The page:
A: Can I cheat and say my own bodymind? No? Okay. I would say casting the magic circle (i.e., turning to face the four compass directions, the below and the above; in whatever order and with whatever imagery and iconography is paradigm of the month). By centering oneself in the world, and orientating oneself, the magician creates her own universe, unique and focussed upon her. This creation has profound consequences for all that follows. To stand at the centre of the world puts one on the spot, literally and metaphorically, and this draws out a response to notice, and act on, changes that need making. Currently I am using a very simple version of a Taino ritual every morning as a meditation.

Q: At what age did you start practicing magic and why?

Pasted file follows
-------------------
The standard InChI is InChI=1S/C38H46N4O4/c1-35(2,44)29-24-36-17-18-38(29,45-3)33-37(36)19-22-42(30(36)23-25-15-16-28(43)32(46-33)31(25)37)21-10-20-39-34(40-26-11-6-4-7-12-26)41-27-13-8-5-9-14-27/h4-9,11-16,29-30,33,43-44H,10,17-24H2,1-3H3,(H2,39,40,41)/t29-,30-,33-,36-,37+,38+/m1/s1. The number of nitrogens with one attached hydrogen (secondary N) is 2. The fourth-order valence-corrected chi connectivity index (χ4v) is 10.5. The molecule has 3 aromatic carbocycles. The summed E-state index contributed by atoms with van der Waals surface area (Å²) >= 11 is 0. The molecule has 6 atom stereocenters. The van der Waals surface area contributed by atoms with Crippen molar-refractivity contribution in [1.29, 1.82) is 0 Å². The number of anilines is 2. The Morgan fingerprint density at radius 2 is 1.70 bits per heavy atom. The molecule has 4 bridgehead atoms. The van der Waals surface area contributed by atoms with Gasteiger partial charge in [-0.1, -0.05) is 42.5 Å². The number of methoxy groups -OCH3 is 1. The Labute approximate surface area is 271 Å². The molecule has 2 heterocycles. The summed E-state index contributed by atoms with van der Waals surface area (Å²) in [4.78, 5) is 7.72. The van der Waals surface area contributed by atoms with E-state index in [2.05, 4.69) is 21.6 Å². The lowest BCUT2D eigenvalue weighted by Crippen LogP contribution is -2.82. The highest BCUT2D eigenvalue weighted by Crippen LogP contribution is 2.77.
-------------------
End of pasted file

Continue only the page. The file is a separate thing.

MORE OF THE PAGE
A: I remember studying in earnest various sorts of divination at age around 8, tasseology in particular, graphology, palmistry, and general scrying from random casts of objects (e.g. beads or twigs). Quite why I did this is hard to know; I studied everything so probably saw it as a continuation of science, rather than a separate ‘woo’ kind of thing. Also, for my whole life in our cabinet I saw the crystal ball which had been handed down from my great-grandmother to each eldest daughter, with the knowledge that one day it would be mine, and I knew that my grandmother had read cards and tea leaves for her friends and neighbours. Seeing into the future was not strange. I read lots of books as a child and teenager, working methodically through different genres in our local library (one year, it was Australian science fiction writers). In my late teens I reached comparative mythology, and read all of Joseph Campbell’s books (reaching magic via The Book of Thoth as my gateway text). From here, chaos magic leapt in front of my nose via several people I was friends with, and I began experimenting with paradigm shifting, waving wands and creating rituals. Magic seemed natural, asking why I did it is like asking why I started to dance.